Egypt Journalists and human rights monitors (including Amnesty's) under threat

Protests continue in Cairo and elsewhere in Egypt (not to mention elsewhere in North Africa and the Middle East) with ‘hundreds of thousands’ of people in Cairo’s Tahrir Square. The Guardian’s live update is saying that there have been about four separate rumours (all false) going round the square that Mubarak has stepped down.

I’ve also heard rumour that foreigners are being prevented from accessing the square – possibly part of apparent attempts to limit international news coverage of events in Cairo.

This follows on from the Internet being shut down, Al-Jazeera having their office attacked and numerous attacks on journalists. Martin Fletcher from the Times, a good contact who I speak to regularly, was arrested only yesterday (and subsequently released) according to the paper’s leader column today. State-controlled media is reporting but things are being made very difficult for independent journalists

It’s not just journalists, though. Two of my colleagues who are monitoring the situation in Cairo were rounded up yesterday, together with someone from Human Rights Watch and members of local human rights organisations. I’m still waiting for more news of them and we’re all worried for them at Amnesty, and we’ll update our site as soon as we know more. We’re demanding the immediate and unconditional release of all of these human rights defenders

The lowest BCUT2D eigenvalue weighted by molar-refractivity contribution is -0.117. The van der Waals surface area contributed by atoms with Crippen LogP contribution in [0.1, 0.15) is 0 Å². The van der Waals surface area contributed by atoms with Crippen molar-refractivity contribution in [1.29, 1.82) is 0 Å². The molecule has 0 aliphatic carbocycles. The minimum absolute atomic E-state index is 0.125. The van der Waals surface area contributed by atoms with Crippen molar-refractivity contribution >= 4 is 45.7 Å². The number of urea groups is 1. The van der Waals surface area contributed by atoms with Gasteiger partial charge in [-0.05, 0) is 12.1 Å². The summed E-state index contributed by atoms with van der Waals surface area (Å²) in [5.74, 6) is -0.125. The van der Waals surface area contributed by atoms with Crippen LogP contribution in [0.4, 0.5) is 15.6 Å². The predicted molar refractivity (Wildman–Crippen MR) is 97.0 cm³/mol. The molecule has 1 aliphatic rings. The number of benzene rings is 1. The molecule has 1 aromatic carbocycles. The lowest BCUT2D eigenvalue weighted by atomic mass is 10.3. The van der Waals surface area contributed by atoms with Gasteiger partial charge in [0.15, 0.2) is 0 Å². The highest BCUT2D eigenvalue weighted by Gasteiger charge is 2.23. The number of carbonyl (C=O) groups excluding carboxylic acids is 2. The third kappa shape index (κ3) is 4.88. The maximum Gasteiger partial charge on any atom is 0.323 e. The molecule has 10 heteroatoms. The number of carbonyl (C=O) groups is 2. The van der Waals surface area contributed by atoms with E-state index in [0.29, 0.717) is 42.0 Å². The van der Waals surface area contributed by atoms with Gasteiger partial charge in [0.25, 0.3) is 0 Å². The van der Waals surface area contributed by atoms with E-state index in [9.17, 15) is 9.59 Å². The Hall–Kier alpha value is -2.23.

For more context from Amnesty, watch this interview with Senior Director Widney Brown or check out our campaign centre

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Our blogs are written by Amnesty International staff, volunteers and other interested individuals, to encourage debate around human rights issues. They do not necessarily represent the views of Amnesty International.
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